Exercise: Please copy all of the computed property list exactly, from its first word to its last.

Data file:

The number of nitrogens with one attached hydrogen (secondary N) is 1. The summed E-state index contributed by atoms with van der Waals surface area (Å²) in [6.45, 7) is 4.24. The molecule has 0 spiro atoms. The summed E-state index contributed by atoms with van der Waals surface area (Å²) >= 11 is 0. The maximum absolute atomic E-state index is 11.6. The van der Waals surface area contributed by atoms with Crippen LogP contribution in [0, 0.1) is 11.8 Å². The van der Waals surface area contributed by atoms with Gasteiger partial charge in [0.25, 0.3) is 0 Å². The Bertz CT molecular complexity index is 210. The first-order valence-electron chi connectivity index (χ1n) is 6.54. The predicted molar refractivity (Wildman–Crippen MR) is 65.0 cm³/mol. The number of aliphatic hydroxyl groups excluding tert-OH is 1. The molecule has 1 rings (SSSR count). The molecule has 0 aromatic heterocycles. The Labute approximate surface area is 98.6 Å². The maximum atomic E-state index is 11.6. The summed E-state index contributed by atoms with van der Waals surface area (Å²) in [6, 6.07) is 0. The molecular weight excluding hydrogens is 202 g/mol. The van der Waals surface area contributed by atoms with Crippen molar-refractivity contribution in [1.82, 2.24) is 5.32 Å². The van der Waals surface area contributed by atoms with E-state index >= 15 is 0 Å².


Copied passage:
The number of nitrogens with one attached hydrogen (secondary N) is 1. The summed E-state index contributed by atoms with van der Waals surface area (Å²) in [6.45, 7) is 4.24. The molecule has 0 spiro atoms. The summed E-state index contributed by atoms with van der Waals surface area (Å²) >= 11 is 0. The maximum absolute atomic E-state index is 11.6. The van der Waals surface area contributed by atoms with Crippen LogP contribution in [0, 0.1) is 11.8 Å². The van der Waals surface area contributed by atoms with Gasteiger partial charge in [0.25, 0.3) is 0 Å². The Bertz CT molecular complexity index is 210. The first-order valence-electron chi connectivity index (χ1n) is 6.54. The predicted molar refractivity (Wildman–Crippen MR) is 65.0 cm³/mol. The number of aliphatic hydroxyl groups excluding tert-OH is 1. The molecule has 1 rings (SSSR count). The molecule has 0 aromatic heterocycles. The Labute approximate surface area is 98.6 Å². The maximum atomic E-state index is 11.6. The summed E-state index contributed by atoms with van der Waals surface area (Å²) in [6, 6.07) is 0. The molecular weight excluding hydrogens is 202 g/mol. The van der Waals surface area contributed by atoms with Crippen molar-refractivity contribution in [1.82, 2.24) is 5.32 Å². The van der Waals surface area contributed by atoms with E-state index >= 15 is 0 Å².